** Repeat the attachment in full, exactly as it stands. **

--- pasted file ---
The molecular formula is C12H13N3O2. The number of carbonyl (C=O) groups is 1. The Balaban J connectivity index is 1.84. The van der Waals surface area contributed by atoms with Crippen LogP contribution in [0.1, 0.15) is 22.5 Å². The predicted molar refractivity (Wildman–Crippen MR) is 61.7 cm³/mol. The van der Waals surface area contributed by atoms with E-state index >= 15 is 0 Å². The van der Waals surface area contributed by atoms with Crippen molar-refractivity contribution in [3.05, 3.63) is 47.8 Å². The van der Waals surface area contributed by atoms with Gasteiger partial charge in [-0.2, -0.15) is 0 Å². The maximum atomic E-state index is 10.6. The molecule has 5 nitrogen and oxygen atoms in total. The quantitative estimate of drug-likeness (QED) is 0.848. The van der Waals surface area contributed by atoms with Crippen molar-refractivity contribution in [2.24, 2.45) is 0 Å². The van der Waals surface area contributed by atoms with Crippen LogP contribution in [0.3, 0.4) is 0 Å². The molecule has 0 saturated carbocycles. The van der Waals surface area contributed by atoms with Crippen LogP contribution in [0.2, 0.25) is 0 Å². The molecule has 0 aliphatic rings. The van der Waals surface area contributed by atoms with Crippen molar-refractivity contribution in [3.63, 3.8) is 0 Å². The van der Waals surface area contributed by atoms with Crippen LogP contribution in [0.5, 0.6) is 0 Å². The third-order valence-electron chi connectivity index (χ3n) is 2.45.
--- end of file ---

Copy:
The molecular formula is C12H13N3O2. The number of carbonyl (C=O) groups is 1. The Balaban J connectivity index is 1.84. The van der Waals surface area contributed by atoms with Crippen LogP contribution in [0.1, 0.15) is 22.5 Å². The predicted molar refractivity (Wildman–Crippen MR) is 61.7 cm³/mol. The van der Waals surface area contributed by atoms with E-state index >= 15 is 0 Å². The van der Waals surface area contributed by atoms with Crippen molar-refractivity contribution in [3.05, 3.63) is 47.8 Å². The van der Waals surface area contributed by atoms with Gasteiger partial charge in [-0.2, -0.15) is 0 Å². The maximum atomic E-state index is 10.6. The molecule has 5 nitrogen and oxygen atoms in total. The quantitative estimate of drug-likeness (QED) is 0.848. The van der Waals surface area contributed by atoms with Crippen molar-refractivity contribution in [2.24, 2.45) is 0 Å². The van der Waals surface area contributed by atoms with Crippen LogP contribution in [0.3, 0.4) is 0 Å². The molecule has 0 saturated carbocycles. The van der Waals surface area contributed by atoms with Crippen LogP contribution in [0.2, 0.25) is 0 Å². The molecule has 0 aliphatic rings. The van der Waals surface area contributed by atoms with Crippen molar-refractivity contribution in [3.63, 3.8) is 0 Å². The van der Waals surface area contributed by atoms with Crippen LogP contribution in [0.5, 0.6) is 0 Å². The third-order valence-electron chi connectivity index (χ3n) is 2.45.